An equity impact analysis of the 2016 Ethiopia Demographic and Health Survey dataset for full vaccination coverage among children aged up to 36 months found that children living in female-headed households were 49% less likely to have full vaccination coverage compared to children living in male-headed households.
In an analysis of the impact of India’s Universal Immunization Program (UIP) on schooling attainment in adults, a subgroup analysis found a strong positive association between UIP implementation and increased school attainment for women. Women born after the UIP rollout attained 0.29 more schooling grades compared women from the same household born before UIP rollout. Among unmarried women, the UIP was associated with an increment of 1.2 schooling years, which corresponds to as much as an INR 35 (US $0.60) increase in daily wages. Thus, the researchers concluded that the UIP is also likely to improve the economic status of women in India.
A study of delayed vaccination in India found that children whose mothers had no formal education were 37-81% more likely to have delayed vaccinations than children of mothers with 12 or more years of schooling [depending on the vaccine]. Children whose mothers had a primary school eduction fared only slightly better with 33-62% greater odds of getting their vaccination late, when compared to those with highly educated mothers.
Data in this analysis was from the National Family and Health Survey 4.
Children of divorced mothers in Ghana were three times less likely to be fully immunized than mothers cohabitating with a partner. In addition, it was found that children of mothers who work part time were approximately 2.3 times less likely to be fully immunized than mothers who work full time.
Children of mothers with secondary education or higher were significantly more likely to be fully immunized than children of mothers with lower levels of educational attainment.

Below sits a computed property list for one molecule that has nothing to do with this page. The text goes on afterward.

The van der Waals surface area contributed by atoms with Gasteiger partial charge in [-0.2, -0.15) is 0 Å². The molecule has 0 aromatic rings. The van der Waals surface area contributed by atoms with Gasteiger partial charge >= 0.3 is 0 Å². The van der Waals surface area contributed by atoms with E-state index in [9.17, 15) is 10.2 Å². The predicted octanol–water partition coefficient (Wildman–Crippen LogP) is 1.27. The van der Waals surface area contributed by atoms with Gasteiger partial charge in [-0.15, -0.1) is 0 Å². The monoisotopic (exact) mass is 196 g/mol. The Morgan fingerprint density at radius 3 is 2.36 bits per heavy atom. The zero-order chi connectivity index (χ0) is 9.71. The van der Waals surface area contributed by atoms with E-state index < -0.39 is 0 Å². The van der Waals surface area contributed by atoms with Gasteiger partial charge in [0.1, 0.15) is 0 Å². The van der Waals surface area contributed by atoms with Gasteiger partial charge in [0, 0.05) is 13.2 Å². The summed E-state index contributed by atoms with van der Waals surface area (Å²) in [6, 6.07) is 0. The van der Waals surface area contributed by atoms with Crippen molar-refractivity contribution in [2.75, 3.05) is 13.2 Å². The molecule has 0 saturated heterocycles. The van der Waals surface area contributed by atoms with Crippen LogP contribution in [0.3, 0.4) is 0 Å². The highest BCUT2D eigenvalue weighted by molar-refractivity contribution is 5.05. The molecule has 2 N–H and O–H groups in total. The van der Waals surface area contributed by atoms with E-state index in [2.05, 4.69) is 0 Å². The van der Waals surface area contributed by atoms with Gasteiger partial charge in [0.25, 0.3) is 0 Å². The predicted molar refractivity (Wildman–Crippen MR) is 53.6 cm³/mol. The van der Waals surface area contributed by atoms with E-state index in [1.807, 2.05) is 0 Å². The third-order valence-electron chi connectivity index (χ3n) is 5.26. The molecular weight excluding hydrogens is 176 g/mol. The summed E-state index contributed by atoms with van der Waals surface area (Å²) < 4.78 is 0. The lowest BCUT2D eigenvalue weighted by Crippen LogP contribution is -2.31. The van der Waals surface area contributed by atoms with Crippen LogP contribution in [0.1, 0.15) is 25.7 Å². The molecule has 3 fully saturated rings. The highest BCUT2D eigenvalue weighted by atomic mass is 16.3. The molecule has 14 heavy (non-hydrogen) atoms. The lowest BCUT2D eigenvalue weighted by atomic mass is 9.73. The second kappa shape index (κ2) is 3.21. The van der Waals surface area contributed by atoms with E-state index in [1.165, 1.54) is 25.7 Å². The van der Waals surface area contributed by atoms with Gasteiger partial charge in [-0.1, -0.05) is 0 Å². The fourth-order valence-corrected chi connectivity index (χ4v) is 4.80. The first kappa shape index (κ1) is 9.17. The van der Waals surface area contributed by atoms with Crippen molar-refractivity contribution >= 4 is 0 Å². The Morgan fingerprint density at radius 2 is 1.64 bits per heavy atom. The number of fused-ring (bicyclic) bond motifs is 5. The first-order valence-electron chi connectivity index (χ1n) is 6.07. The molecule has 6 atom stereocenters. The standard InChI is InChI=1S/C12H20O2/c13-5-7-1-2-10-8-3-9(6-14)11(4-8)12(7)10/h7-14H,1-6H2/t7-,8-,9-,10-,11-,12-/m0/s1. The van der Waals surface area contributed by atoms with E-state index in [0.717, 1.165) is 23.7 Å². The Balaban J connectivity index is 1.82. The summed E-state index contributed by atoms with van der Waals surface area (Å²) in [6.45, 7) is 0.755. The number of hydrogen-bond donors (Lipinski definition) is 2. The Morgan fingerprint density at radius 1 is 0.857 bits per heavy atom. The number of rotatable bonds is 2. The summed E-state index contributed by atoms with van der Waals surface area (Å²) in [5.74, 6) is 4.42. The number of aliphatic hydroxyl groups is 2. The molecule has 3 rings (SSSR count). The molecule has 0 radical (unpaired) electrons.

The level of women’s community-level autonomy is associated with an increased number of children immunized above and beyond that which is seen with individual-level women’s autonomy. These results indicate that empowering women within households not only improves the individual mother’s children’s health, but also serves to improve the lives of other children within the community.
This analysis is from the 2011 Ethiopian Demographic and Health Survey that investigated the relationship between individual- and community-levels of women’s autonomy and children’s immunization status.
In an analysis of of data from India’s National Family Health Survey showed that, despite a decline in urban-rural and gender differences over time, girls and children residing in rural areas remained disadvantaged. Moreover, regions that had the lowest gender inequality in 1992 observed an increase in gender difference over time. Similarly, urban-rural inequality increased in one region during the data collection period.
In an analysis of statewide survey data collected in Bihar, India, researchers reported that female newborns had significantly lower odds of receiving care if ill compared to male newborns (80.6% vs. 89.1%) and lower odds of having a postnatal check up visit within a month of birth (5.4% vs. 7.3%). This gender inequity is more pronounced among families at lower wealth levels and those with higher numbers of siblings.
A study that examined the gender gap in immunization coverage in a rural area of Bangladesh showed that poverty, low maternal education, and second or higher birth order had a stronger negative effect on the likelihood of full immunization coverage for girls compared to boys. In other words, girls from households in this area that were below the poverty line were 11% less likely to be fully immunized than boys from households below the poverty line. Girls were also 6% less likely than boys to be fully vaccinated if their mothers did not attend high school and 5% less likely than boys to be vaccinated if they were not the first born child in the family.
A study looking at DHS data from 67 countries found that, globally, girls and boys had the same likelihood of being vaccinated. In some countries where there is known gender inequity and son preference, girls were more likely to not be vaccinated.